By Russell A. Wheeler, MS
“Don’t memorize formulas; work them out instead.”
“Ruth Noller, Distinguished Service Professor Emeritus of Creative Studies at Buffalo State College, developed a symbolic equation for creativity.” (Isaksen, Dorval, & Treffinger, 1994, p.6). Her background in mathematics led her to create a “creativity formula” suggesting that creativity (represented by “C”) is a function (represented by “f”) of the following:
- K (knowledge) – obtained through our life experiences.
- I (imagination) – ones ability to generate ideas or make connections.
- E (evaluation) – examing the advantages and disadvantages of a particular idea or situation.
Noller emphasizes “that the equation is not so precise as to define how many parts of knowledge, imagination or evaluation need to be present for creativity to exist” (Campos, 2000). Consider a child who’s perceived to be strong in imagination and not as strong in knowledge or evaluation. Likewise, adults may possess varied levels of knowledge and evaluation, but may lack the belief or understanding of how tap into their imagination. Noller may not have suggested specific levels of the three areas, but it’s essential to utilize all three components for personal creativity to succeed.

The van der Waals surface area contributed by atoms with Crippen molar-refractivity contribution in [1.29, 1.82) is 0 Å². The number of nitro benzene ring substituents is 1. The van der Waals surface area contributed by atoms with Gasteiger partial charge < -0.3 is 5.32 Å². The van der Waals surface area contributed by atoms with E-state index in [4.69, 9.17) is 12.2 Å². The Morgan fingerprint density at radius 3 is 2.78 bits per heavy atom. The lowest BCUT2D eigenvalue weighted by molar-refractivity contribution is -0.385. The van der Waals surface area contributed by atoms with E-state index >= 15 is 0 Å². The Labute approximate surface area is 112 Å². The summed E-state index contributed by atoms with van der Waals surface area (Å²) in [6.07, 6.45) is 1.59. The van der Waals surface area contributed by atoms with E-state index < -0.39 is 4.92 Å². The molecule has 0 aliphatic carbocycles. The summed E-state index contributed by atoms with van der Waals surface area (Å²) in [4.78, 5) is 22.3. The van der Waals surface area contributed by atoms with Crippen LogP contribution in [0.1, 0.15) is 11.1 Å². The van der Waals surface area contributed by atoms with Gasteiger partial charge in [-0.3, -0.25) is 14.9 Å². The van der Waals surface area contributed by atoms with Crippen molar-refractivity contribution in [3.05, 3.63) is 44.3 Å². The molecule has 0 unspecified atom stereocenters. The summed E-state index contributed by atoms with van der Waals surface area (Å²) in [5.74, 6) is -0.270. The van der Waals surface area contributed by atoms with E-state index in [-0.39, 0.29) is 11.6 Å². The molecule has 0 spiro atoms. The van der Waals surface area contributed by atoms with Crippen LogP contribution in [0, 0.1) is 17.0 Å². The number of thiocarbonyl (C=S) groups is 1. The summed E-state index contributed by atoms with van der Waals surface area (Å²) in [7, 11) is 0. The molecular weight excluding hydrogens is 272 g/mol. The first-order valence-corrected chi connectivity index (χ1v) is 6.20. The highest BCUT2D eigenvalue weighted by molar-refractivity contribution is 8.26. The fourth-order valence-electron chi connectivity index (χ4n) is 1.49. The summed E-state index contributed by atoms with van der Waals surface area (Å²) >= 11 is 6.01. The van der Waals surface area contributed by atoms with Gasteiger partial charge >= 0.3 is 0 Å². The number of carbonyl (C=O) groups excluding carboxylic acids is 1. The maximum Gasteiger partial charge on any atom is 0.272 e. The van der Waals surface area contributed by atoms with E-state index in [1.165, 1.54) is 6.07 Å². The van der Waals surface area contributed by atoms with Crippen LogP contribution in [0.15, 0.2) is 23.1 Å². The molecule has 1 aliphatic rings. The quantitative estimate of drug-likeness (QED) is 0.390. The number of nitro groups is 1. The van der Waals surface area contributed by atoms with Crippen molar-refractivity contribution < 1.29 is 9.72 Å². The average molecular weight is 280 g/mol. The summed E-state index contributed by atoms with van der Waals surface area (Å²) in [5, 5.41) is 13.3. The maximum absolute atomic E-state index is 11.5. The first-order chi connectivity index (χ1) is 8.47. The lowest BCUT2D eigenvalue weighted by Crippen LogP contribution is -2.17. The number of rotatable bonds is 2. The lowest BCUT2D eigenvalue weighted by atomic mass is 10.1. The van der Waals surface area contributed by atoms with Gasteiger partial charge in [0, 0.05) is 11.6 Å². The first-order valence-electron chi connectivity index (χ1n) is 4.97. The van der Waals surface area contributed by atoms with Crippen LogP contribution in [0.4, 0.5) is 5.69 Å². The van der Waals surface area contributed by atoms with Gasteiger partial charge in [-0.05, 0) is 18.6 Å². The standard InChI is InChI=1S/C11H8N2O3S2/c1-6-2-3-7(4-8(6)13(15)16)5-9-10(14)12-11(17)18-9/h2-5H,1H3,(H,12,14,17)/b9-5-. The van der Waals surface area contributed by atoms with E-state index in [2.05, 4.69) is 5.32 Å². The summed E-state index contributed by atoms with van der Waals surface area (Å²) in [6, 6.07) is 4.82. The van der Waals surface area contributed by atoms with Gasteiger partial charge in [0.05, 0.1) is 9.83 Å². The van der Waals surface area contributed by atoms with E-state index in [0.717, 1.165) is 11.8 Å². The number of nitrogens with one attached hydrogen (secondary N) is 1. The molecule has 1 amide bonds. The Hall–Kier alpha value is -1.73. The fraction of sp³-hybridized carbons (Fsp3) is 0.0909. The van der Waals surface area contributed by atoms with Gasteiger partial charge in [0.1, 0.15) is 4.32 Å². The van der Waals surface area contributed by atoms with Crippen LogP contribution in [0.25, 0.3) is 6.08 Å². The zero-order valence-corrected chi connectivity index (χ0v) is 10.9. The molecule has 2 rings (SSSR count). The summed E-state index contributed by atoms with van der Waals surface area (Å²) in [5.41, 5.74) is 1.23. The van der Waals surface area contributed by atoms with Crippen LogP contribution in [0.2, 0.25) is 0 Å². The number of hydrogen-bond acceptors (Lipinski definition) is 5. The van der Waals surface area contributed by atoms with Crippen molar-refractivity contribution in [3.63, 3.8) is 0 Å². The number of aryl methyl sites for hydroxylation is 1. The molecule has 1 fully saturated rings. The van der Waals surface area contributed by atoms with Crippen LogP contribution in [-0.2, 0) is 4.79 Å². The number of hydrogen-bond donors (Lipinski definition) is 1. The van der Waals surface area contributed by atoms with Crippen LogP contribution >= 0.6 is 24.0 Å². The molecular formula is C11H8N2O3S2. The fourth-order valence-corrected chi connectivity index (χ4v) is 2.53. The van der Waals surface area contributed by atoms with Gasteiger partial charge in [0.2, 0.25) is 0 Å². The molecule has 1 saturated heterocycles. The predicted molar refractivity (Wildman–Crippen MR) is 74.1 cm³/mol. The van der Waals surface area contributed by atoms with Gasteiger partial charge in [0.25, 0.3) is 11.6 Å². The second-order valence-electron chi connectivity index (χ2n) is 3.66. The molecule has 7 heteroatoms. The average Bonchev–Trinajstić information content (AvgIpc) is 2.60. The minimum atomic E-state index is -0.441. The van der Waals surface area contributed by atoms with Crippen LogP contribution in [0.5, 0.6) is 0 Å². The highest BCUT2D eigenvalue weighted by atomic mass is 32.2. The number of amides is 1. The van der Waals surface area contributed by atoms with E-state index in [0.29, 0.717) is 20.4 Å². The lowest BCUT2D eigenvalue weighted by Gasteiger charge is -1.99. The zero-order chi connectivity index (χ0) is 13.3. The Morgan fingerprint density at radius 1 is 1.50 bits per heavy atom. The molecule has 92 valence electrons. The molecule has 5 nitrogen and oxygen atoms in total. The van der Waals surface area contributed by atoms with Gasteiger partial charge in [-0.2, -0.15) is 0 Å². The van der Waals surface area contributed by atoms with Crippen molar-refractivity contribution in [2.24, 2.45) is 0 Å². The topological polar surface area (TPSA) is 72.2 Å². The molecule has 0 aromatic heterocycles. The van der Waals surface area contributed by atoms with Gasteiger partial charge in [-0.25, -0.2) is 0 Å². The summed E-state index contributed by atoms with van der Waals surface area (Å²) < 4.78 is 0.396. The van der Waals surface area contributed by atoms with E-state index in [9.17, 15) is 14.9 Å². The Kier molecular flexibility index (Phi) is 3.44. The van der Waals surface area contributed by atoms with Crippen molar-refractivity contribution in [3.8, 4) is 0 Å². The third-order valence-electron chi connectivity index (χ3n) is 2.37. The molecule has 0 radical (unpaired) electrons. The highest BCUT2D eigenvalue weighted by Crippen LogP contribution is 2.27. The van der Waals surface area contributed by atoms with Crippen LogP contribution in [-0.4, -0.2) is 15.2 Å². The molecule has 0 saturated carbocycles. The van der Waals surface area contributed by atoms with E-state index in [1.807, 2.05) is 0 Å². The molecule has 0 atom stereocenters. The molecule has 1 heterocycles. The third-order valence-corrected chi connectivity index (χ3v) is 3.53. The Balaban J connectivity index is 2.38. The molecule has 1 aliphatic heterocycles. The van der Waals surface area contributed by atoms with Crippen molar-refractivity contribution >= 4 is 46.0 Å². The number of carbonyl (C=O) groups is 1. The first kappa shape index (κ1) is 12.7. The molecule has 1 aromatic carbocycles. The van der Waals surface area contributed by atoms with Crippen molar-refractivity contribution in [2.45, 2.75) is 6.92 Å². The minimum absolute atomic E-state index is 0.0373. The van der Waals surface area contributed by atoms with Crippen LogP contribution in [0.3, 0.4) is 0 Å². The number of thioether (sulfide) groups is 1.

The most important piece of the equation is the small letter “a,” which represents the need for a positive attitude. Without this, personal creativity cannot flourish. In order to maximize your creative abilities, consider your “K,I,E.” But never forget your positive attitude and belief that you are creative.
- Campos, Virginia. (2000). Dr. Ruth Noller: Contributions to creativity. Unpublished masters project, State University of New York College at Buffalo, Buffalo, NY.
- Isaksen, S. G., Dorval, K. B., & Treffinger, D. J. (1994). Creative approaches to problem solving. Dubuque, IA: Kendall-Hunt.